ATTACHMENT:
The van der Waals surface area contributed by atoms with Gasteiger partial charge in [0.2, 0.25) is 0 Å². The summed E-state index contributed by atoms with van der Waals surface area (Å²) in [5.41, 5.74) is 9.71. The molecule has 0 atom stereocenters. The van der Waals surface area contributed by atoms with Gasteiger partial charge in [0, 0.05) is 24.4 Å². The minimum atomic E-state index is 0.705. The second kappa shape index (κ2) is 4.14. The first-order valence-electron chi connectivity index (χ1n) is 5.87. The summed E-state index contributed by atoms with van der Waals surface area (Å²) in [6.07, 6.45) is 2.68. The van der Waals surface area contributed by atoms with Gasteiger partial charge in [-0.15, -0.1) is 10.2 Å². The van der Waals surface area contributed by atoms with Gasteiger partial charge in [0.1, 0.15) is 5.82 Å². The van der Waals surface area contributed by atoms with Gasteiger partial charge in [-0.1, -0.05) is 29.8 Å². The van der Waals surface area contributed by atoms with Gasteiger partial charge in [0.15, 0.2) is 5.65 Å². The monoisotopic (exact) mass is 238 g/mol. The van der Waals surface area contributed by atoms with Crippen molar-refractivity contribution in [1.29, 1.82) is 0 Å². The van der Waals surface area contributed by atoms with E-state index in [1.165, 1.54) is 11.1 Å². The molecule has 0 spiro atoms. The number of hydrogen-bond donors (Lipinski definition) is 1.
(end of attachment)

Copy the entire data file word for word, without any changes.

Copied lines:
The van der Waals surface area contributed by atoms with Gasteiger partial charge in [0.2, 0.25) is 0 Å². The summed E-state index contributed by atoms with van der Waals surface area (Å²) in [5.41, 5.74) is 9.71. The molecule has 0 atom stereocenters. The van der Waals surface area contributed by atoms with Gasteiger partial charge in [0, 0.05) is 24.4 Å². The minimum atomic E-state index is 0.705. The second kappa shape index (κ2) is 4.14. The first-order valence-electron chi connectivity index (χ1n) is 5.87. The summed E-state index contributed by atoms with van der Waals surface area (Å²) in [6.07, 6.45) is 2.68. The van der Waals surface area contributed by atoms with Gasteiger partial charge in [-0.15, -0.1) is 10.2 Å². The van der Waals surface area contributed by atoms with Gasteiger partial charge in [0.1, 0.15) is 5.82 Å². The van der Waals surface area contributed by atoms with Gasteiger partial charge in [-0.1, -0.05) is 29.8 Å². The van der Waals surface area contributed by atoms with Gasteiger partial charge in [0.15, 0.2) is 5.65 Å². The monoisotopic (exact) mass is 238 g/mol. The van der Waals surface area contributed by atoms with Crippen molar-refractivity contribution in [1.29, 1.82) is 0 Å². The van der Waals surface area contributed by atoms with E-state index in [1.165, 1.54) is 11.1 Å². The molecule has 0 spiro atoms. The number of hydrogen-bond donors (Lipinski definition) is 1.